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The European ‘Migrant Crisis’ and Shifting Geographies of Official Development Assistance

15 July 2018

Amanda Shriwise and C. Bruzelius presented a paper entitled "The European ‘Migrant Crisis’ and Shifting Geographies of Official Development Assistance" at the ISA World Congress 2018 on "Power, Violence, and Justice: Reflections, Responses, Responsibilities" in Brisbane, Australia.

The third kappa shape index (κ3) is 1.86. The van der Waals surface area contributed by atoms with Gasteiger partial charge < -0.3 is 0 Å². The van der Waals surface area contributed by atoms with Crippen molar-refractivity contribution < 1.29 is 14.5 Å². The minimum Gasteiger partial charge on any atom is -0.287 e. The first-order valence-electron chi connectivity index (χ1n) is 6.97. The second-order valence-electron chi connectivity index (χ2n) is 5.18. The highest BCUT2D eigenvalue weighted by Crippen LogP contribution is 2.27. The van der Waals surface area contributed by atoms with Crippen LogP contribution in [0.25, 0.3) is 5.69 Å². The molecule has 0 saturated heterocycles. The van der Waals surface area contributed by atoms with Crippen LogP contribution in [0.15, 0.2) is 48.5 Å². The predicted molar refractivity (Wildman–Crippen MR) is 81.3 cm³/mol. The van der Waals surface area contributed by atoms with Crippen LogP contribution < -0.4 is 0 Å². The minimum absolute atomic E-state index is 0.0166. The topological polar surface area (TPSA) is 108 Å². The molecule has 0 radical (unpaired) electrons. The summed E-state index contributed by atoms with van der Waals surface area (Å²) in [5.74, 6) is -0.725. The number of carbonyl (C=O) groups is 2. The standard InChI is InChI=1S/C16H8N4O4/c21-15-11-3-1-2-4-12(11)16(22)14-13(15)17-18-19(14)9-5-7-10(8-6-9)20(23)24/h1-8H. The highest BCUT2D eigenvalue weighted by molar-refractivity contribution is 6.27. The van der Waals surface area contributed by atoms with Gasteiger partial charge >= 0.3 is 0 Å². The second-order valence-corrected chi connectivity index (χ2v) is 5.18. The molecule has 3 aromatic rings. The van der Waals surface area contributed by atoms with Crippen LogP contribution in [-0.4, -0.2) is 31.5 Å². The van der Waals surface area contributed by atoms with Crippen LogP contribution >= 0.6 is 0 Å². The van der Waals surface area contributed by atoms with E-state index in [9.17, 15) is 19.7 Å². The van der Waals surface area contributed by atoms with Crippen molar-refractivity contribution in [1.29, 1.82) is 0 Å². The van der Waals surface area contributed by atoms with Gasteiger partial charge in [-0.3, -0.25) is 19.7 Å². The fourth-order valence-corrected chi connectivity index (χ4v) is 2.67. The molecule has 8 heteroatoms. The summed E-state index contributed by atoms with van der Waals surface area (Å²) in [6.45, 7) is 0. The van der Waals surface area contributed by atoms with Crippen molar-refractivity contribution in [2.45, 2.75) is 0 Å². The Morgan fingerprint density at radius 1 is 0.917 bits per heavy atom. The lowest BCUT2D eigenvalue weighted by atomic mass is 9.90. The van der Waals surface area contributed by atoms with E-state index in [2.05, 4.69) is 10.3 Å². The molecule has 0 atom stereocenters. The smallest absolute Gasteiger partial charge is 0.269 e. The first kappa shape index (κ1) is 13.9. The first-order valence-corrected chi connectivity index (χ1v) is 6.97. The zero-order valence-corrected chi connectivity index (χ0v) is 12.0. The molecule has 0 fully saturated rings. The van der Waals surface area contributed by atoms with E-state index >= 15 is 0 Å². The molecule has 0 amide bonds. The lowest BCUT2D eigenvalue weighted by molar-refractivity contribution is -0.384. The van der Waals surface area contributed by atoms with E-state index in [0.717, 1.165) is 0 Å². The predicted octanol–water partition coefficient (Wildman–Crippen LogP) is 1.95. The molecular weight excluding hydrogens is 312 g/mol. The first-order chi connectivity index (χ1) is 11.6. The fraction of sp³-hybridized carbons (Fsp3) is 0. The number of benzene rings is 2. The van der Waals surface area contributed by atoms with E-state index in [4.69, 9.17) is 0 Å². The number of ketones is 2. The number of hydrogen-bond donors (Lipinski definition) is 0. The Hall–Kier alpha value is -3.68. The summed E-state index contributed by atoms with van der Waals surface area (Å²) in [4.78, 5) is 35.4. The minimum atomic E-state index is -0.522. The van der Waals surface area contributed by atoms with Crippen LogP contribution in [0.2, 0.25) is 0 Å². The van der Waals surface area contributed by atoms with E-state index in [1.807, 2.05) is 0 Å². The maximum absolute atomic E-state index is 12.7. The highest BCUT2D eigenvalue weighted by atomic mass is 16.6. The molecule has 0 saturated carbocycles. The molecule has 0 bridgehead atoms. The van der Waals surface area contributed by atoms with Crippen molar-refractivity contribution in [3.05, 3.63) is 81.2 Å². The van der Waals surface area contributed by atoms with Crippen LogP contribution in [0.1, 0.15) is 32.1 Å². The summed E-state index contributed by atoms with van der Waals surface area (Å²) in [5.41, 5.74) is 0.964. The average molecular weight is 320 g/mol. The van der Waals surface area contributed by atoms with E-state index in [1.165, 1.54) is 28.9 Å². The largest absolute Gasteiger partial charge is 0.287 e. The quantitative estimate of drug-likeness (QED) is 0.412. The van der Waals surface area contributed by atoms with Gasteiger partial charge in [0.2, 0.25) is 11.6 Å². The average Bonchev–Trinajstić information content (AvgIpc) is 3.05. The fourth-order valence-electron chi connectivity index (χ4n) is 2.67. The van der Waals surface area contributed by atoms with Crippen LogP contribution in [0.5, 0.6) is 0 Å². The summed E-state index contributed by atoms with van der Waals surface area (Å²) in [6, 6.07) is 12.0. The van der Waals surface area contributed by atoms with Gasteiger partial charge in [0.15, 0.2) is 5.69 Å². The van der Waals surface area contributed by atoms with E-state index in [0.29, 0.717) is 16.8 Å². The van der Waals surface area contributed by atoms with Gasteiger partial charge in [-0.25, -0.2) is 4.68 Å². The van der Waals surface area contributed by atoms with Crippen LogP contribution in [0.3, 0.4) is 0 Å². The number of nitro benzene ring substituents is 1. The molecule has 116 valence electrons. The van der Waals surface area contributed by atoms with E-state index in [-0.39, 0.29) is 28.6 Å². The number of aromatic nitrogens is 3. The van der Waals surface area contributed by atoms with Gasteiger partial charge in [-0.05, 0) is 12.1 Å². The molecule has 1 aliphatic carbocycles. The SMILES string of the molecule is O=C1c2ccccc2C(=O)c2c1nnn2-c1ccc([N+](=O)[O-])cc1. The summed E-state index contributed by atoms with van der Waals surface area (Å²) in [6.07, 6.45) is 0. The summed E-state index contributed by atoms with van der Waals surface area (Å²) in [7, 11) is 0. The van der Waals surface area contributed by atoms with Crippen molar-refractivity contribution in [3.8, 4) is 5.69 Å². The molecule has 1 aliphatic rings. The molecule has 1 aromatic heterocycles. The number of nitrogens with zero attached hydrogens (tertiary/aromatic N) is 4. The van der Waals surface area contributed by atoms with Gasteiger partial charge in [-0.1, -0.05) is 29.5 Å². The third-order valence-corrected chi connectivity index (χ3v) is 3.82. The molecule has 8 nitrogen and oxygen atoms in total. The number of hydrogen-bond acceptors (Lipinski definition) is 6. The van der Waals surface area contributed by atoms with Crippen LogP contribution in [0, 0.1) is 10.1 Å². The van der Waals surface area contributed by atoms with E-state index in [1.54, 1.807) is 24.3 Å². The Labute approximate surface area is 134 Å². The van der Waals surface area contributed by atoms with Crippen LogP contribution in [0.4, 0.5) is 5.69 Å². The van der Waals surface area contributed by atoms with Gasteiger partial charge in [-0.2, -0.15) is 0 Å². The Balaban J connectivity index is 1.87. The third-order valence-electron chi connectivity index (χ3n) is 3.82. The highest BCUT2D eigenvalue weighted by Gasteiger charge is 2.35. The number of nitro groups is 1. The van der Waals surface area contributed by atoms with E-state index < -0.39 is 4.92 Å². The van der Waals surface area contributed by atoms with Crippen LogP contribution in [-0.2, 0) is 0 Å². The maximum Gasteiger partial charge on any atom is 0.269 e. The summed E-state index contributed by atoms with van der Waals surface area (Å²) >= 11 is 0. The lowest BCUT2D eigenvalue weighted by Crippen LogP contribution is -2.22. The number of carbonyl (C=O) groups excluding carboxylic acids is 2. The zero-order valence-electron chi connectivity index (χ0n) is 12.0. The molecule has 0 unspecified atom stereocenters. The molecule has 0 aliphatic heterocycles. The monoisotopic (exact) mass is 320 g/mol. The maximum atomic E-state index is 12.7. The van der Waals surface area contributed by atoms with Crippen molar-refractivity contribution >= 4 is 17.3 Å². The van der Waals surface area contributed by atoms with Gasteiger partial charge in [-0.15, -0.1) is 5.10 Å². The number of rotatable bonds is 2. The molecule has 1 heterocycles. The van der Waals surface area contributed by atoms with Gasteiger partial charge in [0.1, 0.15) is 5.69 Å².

In recent years, European countries have received asylum-seekers on a scale not seen since World War II. Concurrently, an increasing amount of Official Development Assistance (ODA) from European countries has been directed ‘inwards’ to cover costs of accommodating asylum seekers and refugees in country. In this paper, we examine how ODA channelling and flows have changed in relation to the arrival of large numbers of refugees and asylum seekers in Europe and explore the implications of this ‘inward’ turn of ODA for development theory and practice. We argue, first, that a ‘people-centred’ approach to development (as opposed an economic-growth/modernisation approach) is the primary way of understanding ‘development’ in relation to refugees and asylum seekers entering Europe. Thus, development assistance spent in donor countries to accommodate refugees is also understood as a form of transnational social protection. To assess this argument, we use mixed methods, examining changes in the form and flows of ODA by sector in key donor-recipient relationships in the four European countries with the strongest inward turn of ODA – Germany, Sweden, the Netherlands, and Italy – from 2010 to 2015. Second, we consider to what, if any extent the challenge to long standing geographic divisions between ‘developed’ and ‘developing’ countries brought by this inward turn of ODA has led to change, or a ‘post-colonial turn’, within in development institutions themselves by examining changes to ODA channelling in the same four country cases.

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